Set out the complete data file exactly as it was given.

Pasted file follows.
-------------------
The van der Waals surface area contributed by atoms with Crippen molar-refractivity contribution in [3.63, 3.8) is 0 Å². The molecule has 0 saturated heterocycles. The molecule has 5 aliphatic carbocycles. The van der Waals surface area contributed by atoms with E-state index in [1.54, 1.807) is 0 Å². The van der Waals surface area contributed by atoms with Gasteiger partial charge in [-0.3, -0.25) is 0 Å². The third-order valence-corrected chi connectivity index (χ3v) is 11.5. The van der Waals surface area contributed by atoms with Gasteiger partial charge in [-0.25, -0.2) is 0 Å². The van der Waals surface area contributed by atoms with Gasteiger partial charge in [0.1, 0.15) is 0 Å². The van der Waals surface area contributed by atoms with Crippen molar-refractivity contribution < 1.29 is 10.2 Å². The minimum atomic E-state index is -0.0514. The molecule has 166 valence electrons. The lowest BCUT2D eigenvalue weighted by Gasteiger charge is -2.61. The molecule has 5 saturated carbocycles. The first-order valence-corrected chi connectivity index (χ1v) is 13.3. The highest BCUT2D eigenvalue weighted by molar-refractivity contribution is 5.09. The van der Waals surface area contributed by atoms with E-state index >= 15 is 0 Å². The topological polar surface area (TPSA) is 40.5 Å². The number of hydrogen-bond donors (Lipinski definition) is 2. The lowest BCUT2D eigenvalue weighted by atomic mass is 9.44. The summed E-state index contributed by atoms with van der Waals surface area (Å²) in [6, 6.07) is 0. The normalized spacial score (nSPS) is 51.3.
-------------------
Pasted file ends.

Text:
The van der Waals surface area contributed by atoms with Crippen molar-refractivity contribution in [3.63, 3.8) is 0 Å². The molecule has 0 saturated heterocycles. The molecule has 5 aliphatic carbocycles. The van der Waals surface area contributed by atoms with E-state index in [1.54, 1.807) is 0 Å². The van der Waals surface area contributed by atoms with Gasteiger partial charge in [-0.3, -0.25) is 0 Å². The third-order valence-corrected chi connectivity index (χ3v) is 11.5. The van der Waals surface area contributed by atoms with Gasteiger partial charge in [-0.25, -0.2) is 0 Å². The van der Waals surface area contributed by atoms with Gasteiger partial charge in [0.1, 0.15) is 0 Å². The van der Waals surface area contributed by atoms with Crippen molar-refractivity contribution < 1.29 is 10.2 Å². The minimum atomic E-state index is -0.0514. The molecule has 166 valence electrons. The lowest BCUT2D eigenvalue weighted by Gasteiger charge is -2.61. The molecule has 5 saturated carbocycles. The first-order valence-corrected chi connectivity index (χ1v) is 13.3. The highest BCUT2D eigenvalue weighted by molar-refractivity contribution is 5.09. The van der Waals surface area contributed by atoms with E-state index >= 15 is 0 Å². The topological polar surface area (TPSA) is 40.5 Å². The number of hydrogen-bond donors (Lipinski definition) is 2. The lowest BCUT2D eigenvalue weighted by atomic mass is 9.44. The summed E-state index contributed by atoms with van der Waals surface area (Å²) in [6, 6.07) is 0. The normalized spacial score (nSPS) is 51.3.